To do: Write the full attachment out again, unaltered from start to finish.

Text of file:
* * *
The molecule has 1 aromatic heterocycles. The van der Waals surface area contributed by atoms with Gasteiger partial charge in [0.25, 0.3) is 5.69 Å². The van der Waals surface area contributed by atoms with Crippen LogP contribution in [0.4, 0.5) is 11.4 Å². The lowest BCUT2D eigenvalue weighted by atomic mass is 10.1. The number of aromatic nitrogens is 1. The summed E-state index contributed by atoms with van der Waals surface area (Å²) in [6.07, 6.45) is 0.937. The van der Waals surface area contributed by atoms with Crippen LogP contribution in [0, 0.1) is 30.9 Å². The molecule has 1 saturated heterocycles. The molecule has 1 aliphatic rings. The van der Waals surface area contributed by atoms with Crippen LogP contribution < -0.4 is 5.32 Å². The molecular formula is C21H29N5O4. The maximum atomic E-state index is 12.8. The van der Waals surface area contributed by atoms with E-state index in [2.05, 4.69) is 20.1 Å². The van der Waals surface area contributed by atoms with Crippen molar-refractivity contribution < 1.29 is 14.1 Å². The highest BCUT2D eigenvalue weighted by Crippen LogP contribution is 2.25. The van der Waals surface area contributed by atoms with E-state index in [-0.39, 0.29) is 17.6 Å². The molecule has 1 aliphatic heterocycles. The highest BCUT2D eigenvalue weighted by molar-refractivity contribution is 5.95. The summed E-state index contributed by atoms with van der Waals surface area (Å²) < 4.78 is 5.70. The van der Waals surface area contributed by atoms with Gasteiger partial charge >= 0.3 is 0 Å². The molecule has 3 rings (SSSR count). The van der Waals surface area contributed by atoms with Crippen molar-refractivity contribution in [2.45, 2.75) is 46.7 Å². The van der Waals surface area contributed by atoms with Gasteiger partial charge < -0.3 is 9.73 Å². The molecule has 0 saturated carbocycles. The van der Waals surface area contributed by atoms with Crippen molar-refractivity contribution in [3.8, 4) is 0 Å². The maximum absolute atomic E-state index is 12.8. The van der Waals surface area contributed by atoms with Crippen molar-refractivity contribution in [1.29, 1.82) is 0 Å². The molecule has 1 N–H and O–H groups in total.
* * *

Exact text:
The molecule has 1 aromatic heterocycles. The van der Waals surface area contributed by atoms with Gasteiger partial charge in [0.25, 0.3) is 5.69 Å². The van der Waals surface area contributed by atoms with Crippen LogP contribution in [0.4, 0.5) is 11.4 Å². The lowest BCUT2D eigenvalue weighted by atomic mass is 10.1. The number of aromatic nitrogens is 1. The summed E-state index contributed by atoms with van der Waals surface area (Å²) in [6.07, 6.45) is 0.937. The van der Waals surface area contributed by atoms with Crippen LogP contribution in [0, 0.1) is 30.9 Å². The molecule has 1 saturated heterocycles. The molecule has 1 aliphatic rings. The van der Waals surface area contributed by atoms with Crippen LogP contribution < -0.4 is 5.32 Å². The molecular formula is C21H29N5O4. The maximum atomic E-state index is 12.8. The van der Waals surface area contributed by atoms with E-state index in [2.05, 4.69) is 20.1 Å². The van der Waals surface area contributed by atoms with Crippen molar-refractivity contribution < 1.29 is 14.1 Å². The highest BCUT2D eigenvalue weighted by Crippen LogP contribution is 2.25. The van der Waals surface area contributed by atoms with E-state index in [-0.39, 0.29) is 17.6 Å². The molecule has 1 aliphatic heterocycles. The highest BCUT2D eigenvalue weighted by molar-refractivity contribution is 5.95. The summed E-state index contributed by atoms with van der Waals surface area (Å²) < 4.78 is 5.70. The van der Waals surface area contributed by atoms with Gasteiger partial charge >= 0.3 is 0 Å². The molecule has 3 rings (SSSR count). The van der Waals surface area contributed by atoms with Crippen molar-refractivity contribution in [2.45, 2.75) is 46.7 Å². The van der Waals surface area contributed by atoms with Gasteiger partial charge < -0.3 is 9.73 Å². The molecule has 0 saturated carbocycles. The van der Waals surface area contributed by atoms with Crippen molar-refractivity contribution in [3.8, 4) is 0 Å². The maximum absolute atomic E-state index is 12.8. The van der Waals surface area contributed by atoms with Crippen molar-refractivity contribution in [1.29, 1.82) is 0 Å². The molecule has 1 N–H and O–H groups in total.